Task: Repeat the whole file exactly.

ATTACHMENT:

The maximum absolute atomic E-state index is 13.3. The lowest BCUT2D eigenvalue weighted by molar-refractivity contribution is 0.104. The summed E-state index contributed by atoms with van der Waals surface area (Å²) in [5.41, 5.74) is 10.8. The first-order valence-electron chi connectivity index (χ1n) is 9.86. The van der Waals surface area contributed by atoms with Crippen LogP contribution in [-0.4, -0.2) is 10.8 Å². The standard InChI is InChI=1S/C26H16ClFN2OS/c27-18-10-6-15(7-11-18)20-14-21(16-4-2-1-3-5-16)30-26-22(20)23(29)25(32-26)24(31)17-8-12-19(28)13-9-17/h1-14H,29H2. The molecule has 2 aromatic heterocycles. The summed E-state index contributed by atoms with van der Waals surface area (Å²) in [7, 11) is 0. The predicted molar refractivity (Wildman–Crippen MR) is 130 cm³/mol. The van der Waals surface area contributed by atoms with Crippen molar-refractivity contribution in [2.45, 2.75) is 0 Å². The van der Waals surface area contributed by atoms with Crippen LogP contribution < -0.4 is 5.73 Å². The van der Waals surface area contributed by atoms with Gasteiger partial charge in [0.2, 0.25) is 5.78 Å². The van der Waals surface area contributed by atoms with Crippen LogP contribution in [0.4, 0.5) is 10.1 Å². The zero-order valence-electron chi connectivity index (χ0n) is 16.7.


The maximum absolute atomic E-state index is 13.3. The lowest BCUT2D eigenvalue weighted by molar-refractivity contribution is 0.104. The summed E-state index contributed by atoms with van der Waals surface area (Å²) in [5.41, 5.74) is 10.8. The first-order valence-electron chi connectivity index (χ1n) is 9.86. The van der Waals surface area contributed by atoms with Crippen LogP contribution in [-0.4, -0.2) is 10.8 Å². The standard InChI is InChI=1S/C26H16ClFN2OS/c27-18-10-6-15(7-11-18)20-14-21(16-4-2-1-3-5-16)30-26-22(20)23(29)25(32-26)24(31)17-8-12-19(28)13-9-17/h1-14H,29H2. The molecule has 2 aromatic heterocycles. The summed E-state index contributed by atoms with van der Waals surface area (Å²) in [7, 11) is 0. The predicted molar refractivity (Wildman–Crippen MR) is 130 cm³/mol. The van der Waals surface area contributed by atoms with Crippen molar-refractivity contribution in [2.45, 2.75) is 0 Å². The van der Waals surface area contributed by atoms with Crippen LogP contribution < -0.4 is 5.73 Å². The van der Waals surface area contributed by atoms with Gasteiger partial charge in [0.2, 0.25) is 5.78 Å². The van der Waals surface area contributed by atoms with Crippen LogP contribution in [0.4, 0.5) is 10.1 Å². The zero-order valence-electron chi connectivity index (χ0n) is 16.7.